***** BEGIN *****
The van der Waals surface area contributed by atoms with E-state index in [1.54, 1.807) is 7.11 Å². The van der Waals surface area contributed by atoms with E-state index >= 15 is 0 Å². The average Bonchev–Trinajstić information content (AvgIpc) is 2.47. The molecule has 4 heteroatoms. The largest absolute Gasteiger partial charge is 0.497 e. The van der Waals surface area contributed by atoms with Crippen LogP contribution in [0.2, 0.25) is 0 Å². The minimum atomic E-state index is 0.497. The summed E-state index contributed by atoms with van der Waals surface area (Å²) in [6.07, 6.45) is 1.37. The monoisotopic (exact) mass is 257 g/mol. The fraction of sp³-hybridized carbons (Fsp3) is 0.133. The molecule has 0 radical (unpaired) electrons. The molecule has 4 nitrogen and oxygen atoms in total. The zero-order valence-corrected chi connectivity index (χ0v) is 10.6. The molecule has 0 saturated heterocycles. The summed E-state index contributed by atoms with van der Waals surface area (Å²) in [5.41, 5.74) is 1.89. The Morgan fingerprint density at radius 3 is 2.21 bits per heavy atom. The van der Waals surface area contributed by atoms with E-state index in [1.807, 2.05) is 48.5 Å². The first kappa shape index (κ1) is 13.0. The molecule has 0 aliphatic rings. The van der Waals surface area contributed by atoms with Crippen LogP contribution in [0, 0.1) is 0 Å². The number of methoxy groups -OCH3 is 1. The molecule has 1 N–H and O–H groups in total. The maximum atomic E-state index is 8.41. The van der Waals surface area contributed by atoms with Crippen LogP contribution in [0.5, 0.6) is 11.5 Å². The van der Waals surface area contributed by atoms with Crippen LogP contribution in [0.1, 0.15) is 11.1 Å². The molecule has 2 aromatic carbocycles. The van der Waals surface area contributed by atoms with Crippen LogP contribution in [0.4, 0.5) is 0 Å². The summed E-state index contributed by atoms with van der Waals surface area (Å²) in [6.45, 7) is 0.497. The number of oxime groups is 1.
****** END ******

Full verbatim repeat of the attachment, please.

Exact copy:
The van der Waals surface area contributed by atoms with E-state index in [1.54, 1.807) is 7.11 Å². The van der Waals surface area contributed by atoms with E-state index >= 15 is 0 Å². The average Bonchev–Trinajstić information content (AvgIpc) is 2.47. The molecule has 4 heteroatoms. The largest absolute Gasteiger partial charge is 0.497 e. The van der Waals surface area contributed by atoms with Crippen LogP contribution in [0.2, 0.25) is 0 Å². The minimum atomic E-state index is 0.497. The summed E-state index contributed by atoms with van der Waals surface area (Å²) in [6.07, 6.45) is 1.37. The monoisotopic (exact) mass is 257 g/mol. The fraction of sp³-hybridized carbons (Fsp3) is 0.133. The molecule has 0 radical (unpaired) electrons. The molecule has 4 nitrogen and oxygen atoms in total. The zero-order valence-corrected chi connectivity index (χ0v) is 10.6. The molecule has 0 saturated heterocycles. The summed E-state index contributed by atoms with van der Waals surface area (Å²) in [5.41, 5.74) is 1.89. The Morgan fingerprint density at radius 3 is 2.21 bits per heavy atom. The van der Waals surface area contributed by atoms with E-state index in [1.807, 2.05) is 48.5 Å². The first kappa shape index (κ1) is 13.0. The molecule has 0 aliphatic rings. The van der Waals surface area contributed by atoms with Crippen LogP contribution in [0, 0.1) is 0 Å². The number of methoxy groups -OCH3 is 1. The molecule has 1 N–H and O–H groups in total. The maximum atomic E-state index is 8.41. The van der Waals surface area contributed by atoms with Crippen LogP contribution in [0.5, 0.6) is 11.5 Å². The van der Waals surface area contributed by atoms with Crippen LogP contribution in [0.1, 0.15) is 11.1 Å². The molecule has 2 aromatic carbocycles. The van der Waals surface area contributed by atoms with Crippen LogP contribution in [0.4, 0.5) is 0 Å². The summed E-state index contributed by atoms with van der Waals surface area (Å²) in [6.45, 7) is 0.497. The number of oxime groups is 1.